H: 90 in / 229 cm | W: 58.5 in / 148 cmDescription
Constructed in carved giltwood, the mirror plates housed within a typical exuberant and florid Johnsonian medley of Chinese, naturalistic, symbolic and mythical motifs, with vertical dividing glazing bars; pagodas, a squirrel, a Ho-Ho bird, a dolphin, a cornucopia, vines and foliates co-mingle with icicles, C-scrolls and scallop shells.
Irish, Circa 1890
Thomas Johnson (1714- d. after 1778)
A London based carver, gilder and author of influential design books relating to both mirrors and girandoles; 'Twelve Girandoles' (pub 1755): 'One Hundred and Fifty New Designs' (pub 1758) and 'The Book of the Carver' (pub 1758); the squirrel motif appears in many of these books, and is not to be found in other design books of the period.Literature; 'Thomas Johnson and the English Rococo' by Helena Hayward pub 1964The Butler company, established in the second quarter of the 19th century specialised in making copies of fine 18th century furniture, and were noted for their carving work, and latterly post 1900 as furniture dealers.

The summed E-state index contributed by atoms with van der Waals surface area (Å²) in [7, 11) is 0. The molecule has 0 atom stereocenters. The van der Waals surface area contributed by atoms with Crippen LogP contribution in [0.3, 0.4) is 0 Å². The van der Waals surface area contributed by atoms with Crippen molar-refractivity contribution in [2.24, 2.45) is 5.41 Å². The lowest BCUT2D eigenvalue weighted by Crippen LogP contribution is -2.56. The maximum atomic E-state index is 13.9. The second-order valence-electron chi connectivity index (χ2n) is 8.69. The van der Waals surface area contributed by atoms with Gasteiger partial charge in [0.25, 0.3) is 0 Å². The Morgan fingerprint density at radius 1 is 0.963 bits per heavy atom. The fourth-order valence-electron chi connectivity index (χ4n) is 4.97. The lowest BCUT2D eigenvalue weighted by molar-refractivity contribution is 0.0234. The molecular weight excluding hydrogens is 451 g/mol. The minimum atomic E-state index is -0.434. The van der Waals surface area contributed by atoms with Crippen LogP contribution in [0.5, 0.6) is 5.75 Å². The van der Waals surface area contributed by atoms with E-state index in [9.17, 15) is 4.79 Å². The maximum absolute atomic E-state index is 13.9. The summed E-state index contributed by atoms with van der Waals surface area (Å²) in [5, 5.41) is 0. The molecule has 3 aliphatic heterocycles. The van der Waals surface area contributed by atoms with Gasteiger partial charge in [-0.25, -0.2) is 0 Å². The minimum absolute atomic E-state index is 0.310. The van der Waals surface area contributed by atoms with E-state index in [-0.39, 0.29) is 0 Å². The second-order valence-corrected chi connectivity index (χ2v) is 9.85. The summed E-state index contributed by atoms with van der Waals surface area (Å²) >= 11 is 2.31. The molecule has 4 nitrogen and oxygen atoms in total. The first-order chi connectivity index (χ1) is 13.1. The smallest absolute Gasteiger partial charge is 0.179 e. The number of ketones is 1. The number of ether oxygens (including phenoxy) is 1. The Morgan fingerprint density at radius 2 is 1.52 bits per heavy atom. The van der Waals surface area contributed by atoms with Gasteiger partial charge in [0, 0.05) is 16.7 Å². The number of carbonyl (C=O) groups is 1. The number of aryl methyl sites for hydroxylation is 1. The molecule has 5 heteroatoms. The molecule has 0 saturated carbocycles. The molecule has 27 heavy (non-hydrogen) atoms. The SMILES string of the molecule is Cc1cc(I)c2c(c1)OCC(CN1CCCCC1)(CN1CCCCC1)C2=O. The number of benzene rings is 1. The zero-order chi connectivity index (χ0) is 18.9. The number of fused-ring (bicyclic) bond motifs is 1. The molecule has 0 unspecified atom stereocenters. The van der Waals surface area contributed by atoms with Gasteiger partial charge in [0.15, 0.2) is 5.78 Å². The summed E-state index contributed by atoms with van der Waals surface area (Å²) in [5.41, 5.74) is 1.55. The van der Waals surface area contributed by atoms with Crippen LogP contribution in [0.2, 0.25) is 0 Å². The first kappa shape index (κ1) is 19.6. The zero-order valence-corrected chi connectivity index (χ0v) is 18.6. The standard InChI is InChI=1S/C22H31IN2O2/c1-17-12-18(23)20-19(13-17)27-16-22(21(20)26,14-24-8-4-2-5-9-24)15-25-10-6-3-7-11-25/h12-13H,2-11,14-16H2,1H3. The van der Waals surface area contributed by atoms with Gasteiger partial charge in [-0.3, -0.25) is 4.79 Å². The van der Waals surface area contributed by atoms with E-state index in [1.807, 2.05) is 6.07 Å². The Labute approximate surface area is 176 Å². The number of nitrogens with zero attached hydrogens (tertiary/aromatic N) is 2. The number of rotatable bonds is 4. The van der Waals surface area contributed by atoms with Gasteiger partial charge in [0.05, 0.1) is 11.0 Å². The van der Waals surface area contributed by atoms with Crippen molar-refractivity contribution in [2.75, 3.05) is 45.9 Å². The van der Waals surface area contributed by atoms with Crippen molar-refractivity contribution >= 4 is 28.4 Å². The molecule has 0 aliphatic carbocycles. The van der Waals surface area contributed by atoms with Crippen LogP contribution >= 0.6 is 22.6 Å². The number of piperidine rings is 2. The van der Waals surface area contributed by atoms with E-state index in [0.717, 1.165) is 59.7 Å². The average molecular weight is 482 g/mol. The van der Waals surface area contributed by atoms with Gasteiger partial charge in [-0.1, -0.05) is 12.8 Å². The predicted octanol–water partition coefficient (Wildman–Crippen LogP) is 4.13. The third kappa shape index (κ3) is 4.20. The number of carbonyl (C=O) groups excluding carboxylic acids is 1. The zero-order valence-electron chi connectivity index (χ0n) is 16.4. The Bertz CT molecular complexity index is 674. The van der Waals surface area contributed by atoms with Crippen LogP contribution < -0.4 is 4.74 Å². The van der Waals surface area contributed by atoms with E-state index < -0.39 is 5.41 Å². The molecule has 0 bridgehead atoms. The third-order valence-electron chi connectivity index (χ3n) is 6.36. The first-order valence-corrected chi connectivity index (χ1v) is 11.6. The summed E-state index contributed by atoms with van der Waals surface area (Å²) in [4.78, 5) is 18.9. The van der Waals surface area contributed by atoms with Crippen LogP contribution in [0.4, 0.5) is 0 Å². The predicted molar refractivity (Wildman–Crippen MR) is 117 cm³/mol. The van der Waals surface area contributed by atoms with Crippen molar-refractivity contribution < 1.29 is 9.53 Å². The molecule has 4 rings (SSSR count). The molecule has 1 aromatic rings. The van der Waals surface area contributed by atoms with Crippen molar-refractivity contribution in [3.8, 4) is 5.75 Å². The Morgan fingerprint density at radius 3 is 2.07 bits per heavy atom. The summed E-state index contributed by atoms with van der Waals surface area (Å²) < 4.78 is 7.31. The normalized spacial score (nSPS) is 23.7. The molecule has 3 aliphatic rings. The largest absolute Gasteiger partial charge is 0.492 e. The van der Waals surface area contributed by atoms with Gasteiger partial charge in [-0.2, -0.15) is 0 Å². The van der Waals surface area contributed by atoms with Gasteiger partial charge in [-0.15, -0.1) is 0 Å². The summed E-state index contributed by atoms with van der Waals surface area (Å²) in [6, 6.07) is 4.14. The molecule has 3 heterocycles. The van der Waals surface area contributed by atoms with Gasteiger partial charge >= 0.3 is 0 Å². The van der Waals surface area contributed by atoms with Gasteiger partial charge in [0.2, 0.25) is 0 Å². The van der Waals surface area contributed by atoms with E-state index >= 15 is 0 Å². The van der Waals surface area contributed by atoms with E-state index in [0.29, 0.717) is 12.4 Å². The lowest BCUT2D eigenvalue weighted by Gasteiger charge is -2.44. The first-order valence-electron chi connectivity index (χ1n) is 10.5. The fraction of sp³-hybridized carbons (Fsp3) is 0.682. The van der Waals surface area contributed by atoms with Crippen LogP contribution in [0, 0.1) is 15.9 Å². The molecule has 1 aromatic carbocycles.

You may also like
A Fine & Substantial Mirror in the Adam Manner
A Pier Glass of Substantial Size of the Italian Impero Period
An Italian Carved Walnut Console Table & Mirror
A Giltwood Mirror in the Mid-Eighteenth Century Manner
A Good pair of Giltwood Looking Glasses in the Early Georgian Manner
A George II Style Pier Glass in the manner of Matthias Lock